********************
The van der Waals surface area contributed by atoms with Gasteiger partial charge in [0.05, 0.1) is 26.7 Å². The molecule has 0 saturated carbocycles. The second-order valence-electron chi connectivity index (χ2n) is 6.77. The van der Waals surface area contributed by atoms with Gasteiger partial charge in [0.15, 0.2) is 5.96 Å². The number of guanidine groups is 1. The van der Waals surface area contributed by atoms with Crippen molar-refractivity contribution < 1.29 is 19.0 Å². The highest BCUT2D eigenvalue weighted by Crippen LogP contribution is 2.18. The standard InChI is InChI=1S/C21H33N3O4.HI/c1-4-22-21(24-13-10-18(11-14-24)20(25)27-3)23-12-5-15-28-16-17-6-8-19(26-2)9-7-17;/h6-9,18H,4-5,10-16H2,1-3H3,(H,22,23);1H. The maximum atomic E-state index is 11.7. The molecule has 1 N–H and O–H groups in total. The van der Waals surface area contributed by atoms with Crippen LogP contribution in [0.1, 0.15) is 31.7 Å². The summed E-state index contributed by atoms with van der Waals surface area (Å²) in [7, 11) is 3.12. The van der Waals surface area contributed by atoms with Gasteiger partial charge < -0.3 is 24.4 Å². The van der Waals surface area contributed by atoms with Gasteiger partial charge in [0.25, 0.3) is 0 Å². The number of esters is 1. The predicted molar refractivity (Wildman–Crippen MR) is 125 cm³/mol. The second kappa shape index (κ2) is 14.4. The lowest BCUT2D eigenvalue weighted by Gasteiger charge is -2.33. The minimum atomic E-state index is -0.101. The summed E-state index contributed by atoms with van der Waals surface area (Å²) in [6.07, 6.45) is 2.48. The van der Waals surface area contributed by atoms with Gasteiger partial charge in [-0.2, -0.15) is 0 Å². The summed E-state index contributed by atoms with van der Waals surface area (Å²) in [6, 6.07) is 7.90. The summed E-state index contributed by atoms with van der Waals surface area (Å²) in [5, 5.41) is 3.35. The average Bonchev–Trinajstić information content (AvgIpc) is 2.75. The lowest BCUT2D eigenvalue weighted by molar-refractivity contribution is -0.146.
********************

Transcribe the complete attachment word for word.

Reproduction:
The van der Waals surface area contributed by atoms with Gasteiger partial charge in [0.05, 0.1) is 26.7 Å². The molecule has 0 saturated carbocycles. The second-order valence-electron chi connectivity index (χ2n) is 6.77. The van der Waals surface area contributed by atoms with Gasteiger partial charge in [0.15, 0.2) is 5.96 Å². The number of guanidine groups is 1. The van der Waals surface area contributed by atoms with Crippen molar-refractivity contribution < 1.29 is 19.0 Å². The highest BCUT2D eigenvalue weighted by Crippen LogP contribution is 2.18. The standard InChI is InChI=1S/C21H33N3O4.HI/c1-4-22-21(24-13-10-18(11-14-24)20(25)27-3)23-12-5-15-28-16-17-6-8-19(26-2)9-7-17;/h6-9,18H,4-5,10-16H2,1-3H3,(H,22,23);1H. The maximum atomic E-state index is 11.7. The molecule has 1 N–H and O–H groups in total. The van der Waals surface area contributed by atoms with Crippen LogP contribution in [0.1, 0.15) is 31.7 Å². The summed E-state index contributed by atoms with van der Waals surface area (Å²) in [7, 11) is 3.12. The van der Waals surface area contributed by atoms with Gasteiger partial charge < -0.3 is 24.4 Å². The van der Waals surface area contributed by atoms with Gasteiger partial charge in [0.25, 0.3) is 0 Å². The number of esters is 1. The predicted molar refractivity (Wildman–Crippen MR) is 125 cm³/mol. The second kappa shape index (κ2) is 14.4. The lowest BCUT2D eigenvalue weighted by Gasteiger charge is -2.33. The minimum atomic E-state index is -0.101. The summed E-state index contributed by atoms with van der Waals surface area (Å²) in [6.07, 6.45) is 2.48. The van der Waals surface area contributed by atoms with Gasteiger partial charge in [-0.2, -0.15) is 0 Å². The summed E-state index contributed by atoms with van der Waals surface area (Å²) in [6, 6.07) is 7.90. The summed E-state index contributed by atoms with van der Waals surface area (Å²) in [5, 5.41) is 3.35. The average Bonchev–Trinajstić information content (AvgIpc) is 2.75. The lowest BCUT2D eigenvalue weighted by molar-refractivity contribution is -0.146.